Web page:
It was funny, to me, so I suggested to the teacher, I will stay in the office until she, the teacher, made the sound of the Kiskadee. That solved that.
    Would you believe, last week my youngest daughter received a call from my (favourite) grandson’s teacher, claiming he was making up “things” namely some bird called a Kiskadee!!!
    I give up….

  • Anthony Gomes  On 11/28/2020 at 6:20 pm

    So surprising that in my eightieth year I can still remember the words.

  • Ronald O'Brien Saywack  On 12/16/2020 at 3:16 pm

    The human race — my thoughts:

    “Whether we be Indigenous, White, Black, Indian, Portuguese, and Mixed we will probably over generations marry into the races of our new countries and hopefully all become red.” Burrowes.

    I’d like to say, unequivocally, that there is only one race on this planet, no matter where we reside, no matter what we look like or what the color of our skin is. That race is the human race. This is not conjecture or guesswork, it’s a fact.

    Our ancestral homeland is Mother Africa. Full stop.

    Once we fully understand this reality, it may become easier for us to stop labeling ourselves, provincializing ourselves, isolating ourselves, and become more accepting of one another ‘as our fellow humans’.

    The Africans who migrated north into Europe and other colder regions hundreds of thousands of years ago gradually turned light-complected because of diminished sunlight and reduced production of melanin in the dermis. It is melanin or its reduction, that determines skin color, eye color, hair color, etc. The more sunlight our ancestors received, the darker the skin; the less sunlight, the lighter the skin.

    It is therefore not a coincidence that people living in cold regions are light-skinned and those close to the Equator are dark-skinned.

    (Yours truly has spent decades studying the fascinating migratory history of man on planet Earth, among many other disciplines.)

    It is important to note that the Earth is a very, very old place. It is more than four and a half billion years. To put it into perspective, a billion is one thousand million. It is a time span too vast for our minds to grasp.

    Humans have been living and surviving in Africa for millions of years. Our numbers were small, lifespans short, and mortality rates high. There were many rival human-like species that ultimately became extinct. The last were the Neandertals that died out 40,000 years ago.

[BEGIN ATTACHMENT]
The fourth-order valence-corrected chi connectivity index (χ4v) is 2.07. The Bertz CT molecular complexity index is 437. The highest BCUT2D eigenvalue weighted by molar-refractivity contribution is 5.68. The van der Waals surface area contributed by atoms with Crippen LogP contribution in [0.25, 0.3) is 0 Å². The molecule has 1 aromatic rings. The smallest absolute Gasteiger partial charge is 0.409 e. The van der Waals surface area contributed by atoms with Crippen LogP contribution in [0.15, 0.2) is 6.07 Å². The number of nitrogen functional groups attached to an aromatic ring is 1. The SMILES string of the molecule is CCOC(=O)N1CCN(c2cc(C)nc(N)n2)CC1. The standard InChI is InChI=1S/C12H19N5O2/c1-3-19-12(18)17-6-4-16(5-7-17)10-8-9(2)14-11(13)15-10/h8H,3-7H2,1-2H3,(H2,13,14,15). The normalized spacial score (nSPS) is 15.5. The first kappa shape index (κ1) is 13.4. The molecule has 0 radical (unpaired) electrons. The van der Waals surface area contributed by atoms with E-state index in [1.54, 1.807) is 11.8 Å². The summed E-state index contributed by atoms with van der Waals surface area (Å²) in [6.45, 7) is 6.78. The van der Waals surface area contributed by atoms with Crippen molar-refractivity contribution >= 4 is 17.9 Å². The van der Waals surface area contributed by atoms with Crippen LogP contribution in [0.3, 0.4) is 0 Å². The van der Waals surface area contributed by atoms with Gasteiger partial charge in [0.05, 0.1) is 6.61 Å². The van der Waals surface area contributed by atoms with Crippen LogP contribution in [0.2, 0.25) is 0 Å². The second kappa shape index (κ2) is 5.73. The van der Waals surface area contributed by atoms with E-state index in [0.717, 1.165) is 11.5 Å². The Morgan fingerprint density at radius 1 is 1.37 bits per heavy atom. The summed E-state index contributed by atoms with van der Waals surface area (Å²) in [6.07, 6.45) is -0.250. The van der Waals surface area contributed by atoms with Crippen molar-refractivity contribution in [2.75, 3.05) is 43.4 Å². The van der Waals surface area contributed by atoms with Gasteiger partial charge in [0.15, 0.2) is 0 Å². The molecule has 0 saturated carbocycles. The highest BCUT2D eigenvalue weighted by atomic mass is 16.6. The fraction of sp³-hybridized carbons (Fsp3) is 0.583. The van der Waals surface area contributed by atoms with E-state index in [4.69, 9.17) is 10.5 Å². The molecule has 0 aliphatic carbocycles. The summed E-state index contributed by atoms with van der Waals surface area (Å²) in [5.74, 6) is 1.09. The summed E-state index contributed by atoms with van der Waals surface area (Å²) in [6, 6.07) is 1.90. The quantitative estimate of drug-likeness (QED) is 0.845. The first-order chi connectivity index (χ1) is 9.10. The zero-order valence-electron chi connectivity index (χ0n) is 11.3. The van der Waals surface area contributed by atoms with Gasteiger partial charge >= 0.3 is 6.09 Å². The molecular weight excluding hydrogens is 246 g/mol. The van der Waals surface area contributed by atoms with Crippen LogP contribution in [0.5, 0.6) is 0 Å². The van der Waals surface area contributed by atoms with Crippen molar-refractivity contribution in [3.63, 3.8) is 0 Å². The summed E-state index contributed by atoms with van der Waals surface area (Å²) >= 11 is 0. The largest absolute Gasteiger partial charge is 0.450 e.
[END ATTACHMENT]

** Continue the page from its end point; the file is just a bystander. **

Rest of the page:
It’s astonishing that our species survived to become the dominant (as well as most destructive) species.

    Our species, arguably, came very close to extinction 75,000 years ago when a supervolcano (Toba) erupted on the Indonesian island of Sumatra which blocked out sunlight over a vast area of Earth for an extended period that resulted in widespread extinction. Some scholars surmise that the number of humans was consequently reduced to only a few thousand.

    In the final analysis, we’d all share the exact same skin color if the temperature was equal all over the world.

    Peace and happy holidays to all.

    Cheers, Ron Saywack.

    ______________________________________________________________-

    “Kiskadee, Blue Saki, Carrion Crow, Crapaud, Mypuri, Fowl cock, Buxton Spice mango, Starapple, Mami apple, Golden Apple, Sugar Apple, Awara, Genip, Jamoon, Breadfruit, Mauger like a Yow, Hungish, Bruk Foot, Nharra, Fresh Cold, Banga Mary, Hassah, Patwa, Mauby, Ginger Beer, Man Piaba, Woman Piaba, Granny Backbone, Lemon Grass, Conga Pump, Wirry wirry pepper, Karilla.” Burrowes.

    Most of the above names are familiar. However, a few are not. For example, Mami apple, Hungish, Man piaba, Woman piabs, Granny backbone, and a few others.

    • kamtanblog  On 12/16/2020 at 8:39 pm

      Question
      Where do the “aliens” come from ?
      Or don’t they exist !

      Just wondering

      Kamtan aka ET

      • geoffburrowes  On 03/19/2021 at 8:07 am

        Anthony did you wok in BG Insurannce Agencies in the 1950s 1960s. If so – greetings and best wishes!